• Journal Article

Neonatal oxytocin manipulations have long-lasting, sexually dimorphic effects on vasopressin receptors

Citation

Bales, K. L., Plotsky, P. M., Young, L. J., Lim, M. M., Grotte, N., Ferrer, E., & Carter Porges, C. (2007). Neonatal oxytocin manipulations have long-lasting, sexually dimorphic effects on vasopressin receptors. Neuroscience, 144(1), 38-45. DOI: 10.1016/j.neuroscience.2006.09.009

Abstract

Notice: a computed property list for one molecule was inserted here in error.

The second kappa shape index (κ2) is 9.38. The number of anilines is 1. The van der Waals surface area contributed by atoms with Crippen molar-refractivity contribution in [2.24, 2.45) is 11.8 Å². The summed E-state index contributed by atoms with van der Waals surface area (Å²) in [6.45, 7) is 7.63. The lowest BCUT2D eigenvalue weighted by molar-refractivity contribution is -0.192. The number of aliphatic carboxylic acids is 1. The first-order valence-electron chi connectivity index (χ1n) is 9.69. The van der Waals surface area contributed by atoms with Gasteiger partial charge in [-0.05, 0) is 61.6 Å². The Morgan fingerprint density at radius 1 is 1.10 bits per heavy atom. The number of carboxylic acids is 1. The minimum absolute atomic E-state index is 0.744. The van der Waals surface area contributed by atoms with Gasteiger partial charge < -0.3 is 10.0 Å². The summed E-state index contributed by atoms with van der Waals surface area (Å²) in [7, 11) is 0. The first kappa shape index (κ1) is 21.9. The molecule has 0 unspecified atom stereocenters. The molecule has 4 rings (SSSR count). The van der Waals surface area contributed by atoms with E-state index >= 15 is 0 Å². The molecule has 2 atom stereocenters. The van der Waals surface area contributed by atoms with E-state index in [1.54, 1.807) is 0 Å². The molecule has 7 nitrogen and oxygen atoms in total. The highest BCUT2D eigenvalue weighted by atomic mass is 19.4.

Developmental exposure to oxytocin (OT) or oxytocin antagonists (OTAs) has been shown to cause longlasting and often sexually dimorphic effects on social behaviors in prairie voles (Microtus ochrogaster). Because regulation of social behavior in monogamous mammals involves central receptors for OT, arginine vasopressin (AVP), and dopamine, we examined the hypothesis that the long-lasting, developmental effects of exposure to neonatal OT or OTA might reflect changes in the expression of receptors for these peptides. On postnatal day 1, prairie voles were injected intraperitoneally with either OT (1 mg/kg), an OTA (0.1 mg/kg), saline vehicle, or were handled only. At approximately 60 days of age, vasopressin V1a receptors, OT receptors (OTR) and dopamine D2 receptor binding were quantified using receptor autoradiography in brain tissue taken from males and females. Significant treatment effects on V1a binding were found in the bed nucleus of the stria terminalis (BNST), cingulate cortex (CgCtx), mediodorsal thalamus (MdThal), medial preoptic area of the hypothalamus (MPOA), and lateral septum (LS). The CgCtx, MPOA, ventral pallidum, and LS also showed significant sex by treatment interactions on V1a binding. No significant treatment or sex differences were observed for D2 receptor binding. No significant treatment difference was observed for OTR receptor binding, and only a marginal sex difference. Changes in the neuropeptide receptor expression, especially the V1a receptor, may help to explain sexually dimorphic changes in behavior that follow comparable neonatal manipulations. (c) 2006 IBRO. Published by Elsevier Ltd. All rights reserved